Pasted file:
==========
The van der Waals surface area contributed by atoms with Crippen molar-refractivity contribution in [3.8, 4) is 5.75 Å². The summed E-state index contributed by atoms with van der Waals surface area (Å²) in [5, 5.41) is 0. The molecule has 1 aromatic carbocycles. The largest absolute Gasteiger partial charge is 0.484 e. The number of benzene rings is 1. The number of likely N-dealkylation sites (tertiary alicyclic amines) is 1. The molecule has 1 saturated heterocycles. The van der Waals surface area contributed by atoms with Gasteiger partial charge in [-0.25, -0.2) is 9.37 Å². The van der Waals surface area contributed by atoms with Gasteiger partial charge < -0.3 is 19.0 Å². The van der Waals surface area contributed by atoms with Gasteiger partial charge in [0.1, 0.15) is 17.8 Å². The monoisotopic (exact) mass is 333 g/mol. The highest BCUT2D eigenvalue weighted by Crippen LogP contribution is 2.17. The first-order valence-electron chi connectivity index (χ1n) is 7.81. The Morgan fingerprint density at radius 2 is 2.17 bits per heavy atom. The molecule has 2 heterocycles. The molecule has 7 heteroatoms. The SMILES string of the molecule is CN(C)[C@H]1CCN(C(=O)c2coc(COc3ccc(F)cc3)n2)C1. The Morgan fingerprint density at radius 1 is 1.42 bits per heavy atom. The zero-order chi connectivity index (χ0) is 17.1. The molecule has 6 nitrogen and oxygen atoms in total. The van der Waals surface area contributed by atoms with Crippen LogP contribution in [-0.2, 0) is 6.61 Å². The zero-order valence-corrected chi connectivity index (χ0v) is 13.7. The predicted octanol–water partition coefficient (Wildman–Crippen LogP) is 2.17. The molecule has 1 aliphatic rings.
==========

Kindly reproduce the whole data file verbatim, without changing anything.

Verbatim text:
The van der Waals surface area contributed by atoms with Crippen molar-refractivity contribution in [3.8, 4) is 5.75 Å². The summed E-state index contributed by atoms with van der Waals surface area (Å²) in [5, 5.41) is 0. The molecule has 1 aromatic carbocycles. The largest absolute Gasteiger partial charge is 0.484 e. The number of benzene rings is 1. The number of likely N-dealkylation sites (tertiary alicyclic amines) is 1. The molecule has 1 saturated heterocycles. The van der Waals surface area contributed by atoms with Gasteiger partial charge in [-0.25, -0.2) is 9.37 Å². The van der Waals surface area contributed by atoms with Gasteiger partial charge < -0.3 is 19.0 Å². The van der Waals surface area contributed by atoms with Gasteiger partial charge in [0.1, 0.15) is 17.8 Å². The monoisotopic (exact) mass is 333 g/mol. The highest BCUT2D eigenvalue weighted by Crippen LogP contribution is 2.17. The first-order valence-electron chi connectivity index (χ1n) is 7.81. The Morgan fingerprint density at radius 2 is 2.17 bits per heavy atom. The molecule has 2 heterocycles. The molecule has 7 heteroatoms. The SMILES string of the molecule is CN(C)[C@H]1CCN(C(=O)c2coc(COc3ccc(F)cc3)n2)C1. The Morgan fingerprint density at radius 1 is 1.42 bits per heavy atom. The zero-order chi connectivity index (χ0) is 17.1. The molecule has 6 nitrogen and oxygen atoms in total. The van der Waals surface area contributed by atoms with Crippen LogP contribution in [-0.2, 0) is 6.61 Å². The zero-order valence-corrected chi connectivity index (χ0v) is 13.7. The predicted octanol–water partition coefficient (Wildman–Crippen LogP) is 2.17. The molecule has 1 aliphatic rings.